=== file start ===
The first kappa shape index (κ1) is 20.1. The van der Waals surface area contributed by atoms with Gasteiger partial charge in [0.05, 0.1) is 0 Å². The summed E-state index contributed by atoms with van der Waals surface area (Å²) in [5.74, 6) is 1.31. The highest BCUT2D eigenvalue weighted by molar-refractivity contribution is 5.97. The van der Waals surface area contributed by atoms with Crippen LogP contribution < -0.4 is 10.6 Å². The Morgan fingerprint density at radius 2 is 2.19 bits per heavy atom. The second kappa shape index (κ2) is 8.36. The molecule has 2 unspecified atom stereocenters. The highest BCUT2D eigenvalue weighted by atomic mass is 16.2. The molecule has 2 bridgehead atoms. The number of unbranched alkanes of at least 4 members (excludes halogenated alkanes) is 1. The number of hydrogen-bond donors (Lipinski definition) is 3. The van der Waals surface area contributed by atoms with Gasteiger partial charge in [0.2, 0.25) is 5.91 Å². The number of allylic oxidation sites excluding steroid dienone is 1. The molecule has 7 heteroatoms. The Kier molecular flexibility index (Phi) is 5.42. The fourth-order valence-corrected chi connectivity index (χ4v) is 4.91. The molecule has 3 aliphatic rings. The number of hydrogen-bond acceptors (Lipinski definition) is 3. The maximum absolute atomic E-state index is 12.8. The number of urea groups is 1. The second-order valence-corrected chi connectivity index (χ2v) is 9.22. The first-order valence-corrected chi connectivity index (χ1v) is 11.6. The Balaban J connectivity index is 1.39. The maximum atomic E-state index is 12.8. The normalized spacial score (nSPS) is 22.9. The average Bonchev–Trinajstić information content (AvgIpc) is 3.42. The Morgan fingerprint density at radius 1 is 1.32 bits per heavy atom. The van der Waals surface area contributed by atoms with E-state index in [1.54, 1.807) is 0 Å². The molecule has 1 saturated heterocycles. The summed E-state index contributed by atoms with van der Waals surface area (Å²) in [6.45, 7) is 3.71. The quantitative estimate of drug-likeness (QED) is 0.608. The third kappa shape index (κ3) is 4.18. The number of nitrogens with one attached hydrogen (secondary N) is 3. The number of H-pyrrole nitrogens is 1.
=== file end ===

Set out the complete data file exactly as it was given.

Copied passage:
The first kappa shape index (κ1) is 20.1. The van der Waals surface area contributed by atoms with Gasteiger partial charge in [0.05, 0.1) is 0 Å². The summed E-state index contributed by atoms with van der Waals surface area (Å²) in [5.74, 6) is 1.31. The highest BCUT2D eigenvalue weighted by molar-refractivity contribution is 5.97. The van der Waals surface area contributed by atoms with Crippen LogP contribution < -0.4 is 10.6 Å². The Morgan fingerprint density at radius 2 is 2.19 bits per heavy atom. The second kappa shape index (κ2) is 8.36. The molecule has 2 unspecified atom stereocenters. The highest BCUT2D eigenvalue weighted by atomic mass is 16.2. The molecule has 2 bridgehead atoms. The number of unbranched alkanes of at least 4 members (excludes halogenated alkanes) is 1. The number of hydrogen-bond donors (Lipinski definition) is 3. The van der Waals surface area contributed by atoms with Gasteiger partial charge in [0.2, 0.25) is 5.91 Å². The number of allylic oxidation sites excluding steroid dienone is 1. The molecule has 7 heteroatoms. The Kier molecular flexibility index (Phi) is 5.42. The fourth-order valence-corrected chi connectivity index (χ4v) is 4.91. The molecule has 3 aliphatic rings. The number of hydrogen-bond acceptors (Lipinski definition) is 3. The maximum absolute atomic E-state index is 12.8. The number of urea groups is 1. The second-order valence-corrected chi connectivity index (χ2v) is 9.22. The first-order valence-corrected chi connectivity index (χ1v) is 11.6. The Balaban J connectivity index is 1.39. The maximum atomic E-state index is 12.8. The normalized spacial score (nSPS) is 22.9. The average Bonchev–Trinajstić information content (AvgIpc) is 3.42. The Morgan fingerprint density at radius 1 is 1.32 bits per heavy atom. The van der Waals surface area contributed by atoms with E-state index in [1.54, 1.807) is 0 Å². The molecule has 1 saturated heterocycles. The summed E-state index contributed by atoms with van der Waals surface area (Å²) in [6.45, 7) is 3.71. The quantitative estimate of drug-likeness (QED) is 0.608. The third kappa shape index (κ3) is 4.18. The number of nitrogens with one attached hydrogen (secondary N) is 3. The number of H-pyrrole nitrogens is 1.